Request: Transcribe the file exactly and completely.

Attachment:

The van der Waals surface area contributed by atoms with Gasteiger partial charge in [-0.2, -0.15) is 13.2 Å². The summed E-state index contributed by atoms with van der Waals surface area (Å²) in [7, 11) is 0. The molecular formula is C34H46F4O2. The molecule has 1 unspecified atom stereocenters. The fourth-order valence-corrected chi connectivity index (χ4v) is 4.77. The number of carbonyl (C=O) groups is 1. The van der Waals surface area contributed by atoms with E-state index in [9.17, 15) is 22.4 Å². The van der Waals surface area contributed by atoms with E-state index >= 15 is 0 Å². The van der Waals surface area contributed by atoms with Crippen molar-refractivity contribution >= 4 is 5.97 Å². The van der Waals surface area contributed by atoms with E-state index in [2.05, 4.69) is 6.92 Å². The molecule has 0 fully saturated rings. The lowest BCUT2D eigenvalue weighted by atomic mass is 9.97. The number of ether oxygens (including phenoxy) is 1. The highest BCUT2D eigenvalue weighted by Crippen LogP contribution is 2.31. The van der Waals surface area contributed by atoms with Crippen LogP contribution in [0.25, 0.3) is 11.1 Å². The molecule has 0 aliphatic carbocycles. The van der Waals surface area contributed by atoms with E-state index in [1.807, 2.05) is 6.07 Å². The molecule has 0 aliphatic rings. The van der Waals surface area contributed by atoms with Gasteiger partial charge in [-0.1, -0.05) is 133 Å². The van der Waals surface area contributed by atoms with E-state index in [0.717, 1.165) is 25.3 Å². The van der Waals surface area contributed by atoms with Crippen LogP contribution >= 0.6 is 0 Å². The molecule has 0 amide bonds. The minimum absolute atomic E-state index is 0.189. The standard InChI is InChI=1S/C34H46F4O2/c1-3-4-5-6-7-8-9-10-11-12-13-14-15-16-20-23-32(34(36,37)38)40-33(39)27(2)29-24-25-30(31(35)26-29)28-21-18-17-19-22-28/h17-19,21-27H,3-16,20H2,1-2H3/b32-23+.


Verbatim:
The van der Waals surface area contributed by atoms with Gasteiger partial charge in [-0.2, -0.15) is 13.2 Å². The summed E-state index contributed by atoms with van der Waals surface area (Å²) in [7, 11) is 0. The molecular formula is C34H46F4O2. The molecule has 1 unspecified atom stereocenters. The fourth-order valence-corrected chi connectivity index (χ4v) is 4.77. The number of carbonyl (C=O) groups is 1. The van der Waals surface area contributed by atoms with E-state index in [9.17, 15) is 22.4 Å². The van der Waals surface area contributed by atoms with E-state index >= 15 is 0 Å². The van der Waals surface area contributed by atoms with Crippen molar-refractivity contribution >= 4 is 5.97 Å². The van der Waals surface area contributed by atoms with E-state index in [2.05, 4.69) is 6.92 Å². The molecule has 0 fully saturated rings. The lowest BCUT2D eigenvalue weighted by atomic mass is 9.97. The number of ether oxygens (including phenoxy) is 1. The highest BCUT2D eigenvalue weighted by Crippen LogP contribution is 2.31. The van der Waals surface area contributed by atoms with Crippen LogP contribution in [0.25, 0.3) is 11.1 Å². The molecule has 0 aliphatic carbocycles. The van der Waals surface area contributed by atoms with E-state index in [1.807, 2.05) is 6.07 Å². The molecule has 0 aliphatic rings. The van der Waals surface area contributed by atoms with Gasteiger partial charge in [-0.1, -0.05) is 133 Å². The van der Waals surface area contributed by atoms with E-state index in [0.717, 1.165) is 25.3 Å². The van der Waals surface area contributed by atoms with Crippen LogP contribution >= 0.6 is 0 Å². The molecule has 0 amide bonds. The minimum absolute atomic E-state index is 0.189. The standard InChI is InChI=1S/C34H46F4O2/c1-3-4-5-6-7-8-9-10-11-12-13-14-15-16-20-23-32(34(36,37)38)40-33(39)27(2)29-24-25-30(31(35)26-29)28-21-18-17-19-22-28/h17-19,21-27H,3-16,20H2,1-2H3/b32-23+.